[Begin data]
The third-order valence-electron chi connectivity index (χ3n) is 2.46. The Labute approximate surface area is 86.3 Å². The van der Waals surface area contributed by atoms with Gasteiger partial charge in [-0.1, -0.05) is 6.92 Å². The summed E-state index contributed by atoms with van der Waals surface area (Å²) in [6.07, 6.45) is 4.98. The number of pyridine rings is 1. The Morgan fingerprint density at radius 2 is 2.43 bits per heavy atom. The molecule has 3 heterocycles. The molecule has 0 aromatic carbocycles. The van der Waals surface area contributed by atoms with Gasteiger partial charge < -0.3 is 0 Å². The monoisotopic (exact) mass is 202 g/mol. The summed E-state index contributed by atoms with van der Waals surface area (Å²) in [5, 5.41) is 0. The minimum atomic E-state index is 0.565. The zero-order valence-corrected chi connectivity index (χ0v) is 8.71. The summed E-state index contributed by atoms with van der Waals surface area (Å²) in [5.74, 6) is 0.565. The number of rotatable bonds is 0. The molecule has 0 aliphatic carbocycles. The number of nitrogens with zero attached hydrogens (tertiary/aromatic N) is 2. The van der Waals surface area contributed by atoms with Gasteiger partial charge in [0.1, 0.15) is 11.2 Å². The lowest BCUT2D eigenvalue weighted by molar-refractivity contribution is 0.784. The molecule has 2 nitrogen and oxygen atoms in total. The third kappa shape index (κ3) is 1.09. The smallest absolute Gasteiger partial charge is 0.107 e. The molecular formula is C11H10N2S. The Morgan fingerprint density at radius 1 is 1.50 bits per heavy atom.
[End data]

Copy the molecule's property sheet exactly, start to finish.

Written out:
The third-order valence-electron chi connectivity index (χ3n) is 2.46. The Labute approximate surface area is 86.3 Å². The van der Waals surface area contributed by atoms with Gasteiger partial charge in [-0.1, -0.05) is 6.92 Å². The summed E-state index contributed by atoms with van der Waals surface area (Å²) in [6.07, 6.45) is 4.98. The number of pyridine rings is 1. The Morgan fingerprint density at radius 2 is 2.43 bits per heavy atom. The molecule has 3 heterocycles. The molecule has 0 aromatic carbocycles. The van der Waals surface area contributed by atoms with Gasteiger partial charge < -0.3 is 0 Å². The monoisotopic (exact) mass is 202 g/mol. The summed E-state index contributed by atoms with van der Waals surface area (Å²) in [5, 5.41) is 0. The minimum atomic E-state index is 0.565. The zero-order valence-corrected chi connectivity index (χ0v) is 8.71. The summed E-state index contributed by atoms with van der Waals surface area (Å²) in [5.74, 6) is 0.565. The number of rotatable bonds is 0. The molecule has 0 aliphatic carbocycles. The number of nitrogens with zero attached hydrogens (tertiary/aromatic N) is 2. The van der Waals surface area contributed by atoms with Gasteiger partial charge in [0.1, 0.15) is 11.2 Å². The lowest BCUT2D eigenvalue weighted by molar-refractivity contribution is 0.784. The molecule has 2 nitrogen and oxygen atoms in total. The third kappa shape index (κ3) is 1.09. The smallest absolute Gasteiger partial charge is 0.107 e. The molecular formula is C11H10N2S. The Morgan fingerprint density at radius 1 is 1.50 bits per heavy atom.